(10) All provision for disabled, or partially disabled citizens, shall be accorded to them as a social right.
(11) The discharged disabled soldiers’ and sailors’ department in the local and national administrative councils shall in conjunction with their own medical advisers control all matters relating to degrees of disablement, fitness for social service, and treatment required.
(12) The maintenance of all civil liberties, such as the freedom of speech, freedom of the press, and all other liberties necessary for the full social development of humanity shall be ensured.
(13) All State endowment of religious institutions shall be abolished. Thus will be established freedom and equality of all phases of human thought.
(14) And, finally, the Workers’ Industrial Republic stands for the complete self-determination of nations and the Federation of the Socialist Republics of the world.

These points are not based upon passing and ephemeral conditions, but upon principles which penetrate to the very foundations of Society. Principles that are permanent and imperishable, applicable to all lands as well as our own. These are—the right of self-determination of nations, the common ownership of the means of life, government of the people by the people for the people. Such are the principles of the S.L.P. Vote for their candidate, work to apply their principles, and you vote and work for the building of the world anew. For the sweeping away of ignorance, for the full physical and mental development of men and women free from class exploitation, and the degradations of poverty. Refuse, and by your neglect you stand for misery, exploitation, greed and war. The hour is great. The eyes of the world are upon you. The choice is yours.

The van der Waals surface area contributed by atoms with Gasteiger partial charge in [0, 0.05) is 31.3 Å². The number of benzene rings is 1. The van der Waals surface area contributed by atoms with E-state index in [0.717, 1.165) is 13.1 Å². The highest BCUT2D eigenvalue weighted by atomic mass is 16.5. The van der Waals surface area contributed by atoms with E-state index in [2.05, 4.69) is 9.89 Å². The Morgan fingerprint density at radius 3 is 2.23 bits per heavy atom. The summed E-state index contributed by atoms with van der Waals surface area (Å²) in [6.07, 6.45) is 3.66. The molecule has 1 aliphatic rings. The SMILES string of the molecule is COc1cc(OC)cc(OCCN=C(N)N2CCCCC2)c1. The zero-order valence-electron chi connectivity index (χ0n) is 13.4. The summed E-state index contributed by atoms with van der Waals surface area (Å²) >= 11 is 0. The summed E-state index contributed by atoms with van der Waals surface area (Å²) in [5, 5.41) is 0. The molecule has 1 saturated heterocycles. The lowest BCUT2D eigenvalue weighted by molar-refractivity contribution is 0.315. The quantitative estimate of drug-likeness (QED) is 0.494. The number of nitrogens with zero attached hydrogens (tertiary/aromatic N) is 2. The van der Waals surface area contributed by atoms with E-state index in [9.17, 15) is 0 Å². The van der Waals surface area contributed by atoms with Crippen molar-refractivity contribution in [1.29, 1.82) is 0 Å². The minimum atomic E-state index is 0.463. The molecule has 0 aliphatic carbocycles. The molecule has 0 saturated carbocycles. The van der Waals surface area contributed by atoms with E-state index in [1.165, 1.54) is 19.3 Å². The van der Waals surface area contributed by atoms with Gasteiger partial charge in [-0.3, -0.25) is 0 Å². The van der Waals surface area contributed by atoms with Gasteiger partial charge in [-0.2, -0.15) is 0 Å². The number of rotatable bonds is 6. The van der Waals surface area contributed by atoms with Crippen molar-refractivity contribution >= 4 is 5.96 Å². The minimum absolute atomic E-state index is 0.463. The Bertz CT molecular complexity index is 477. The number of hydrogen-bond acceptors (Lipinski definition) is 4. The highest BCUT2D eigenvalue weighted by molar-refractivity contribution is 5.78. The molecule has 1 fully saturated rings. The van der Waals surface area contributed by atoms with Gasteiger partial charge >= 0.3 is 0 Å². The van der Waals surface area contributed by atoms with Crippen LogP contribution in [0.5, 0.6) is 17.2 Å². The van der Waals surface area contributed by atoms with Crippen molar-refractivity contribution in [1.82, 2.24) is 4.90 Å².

For the Socialist Labour Party,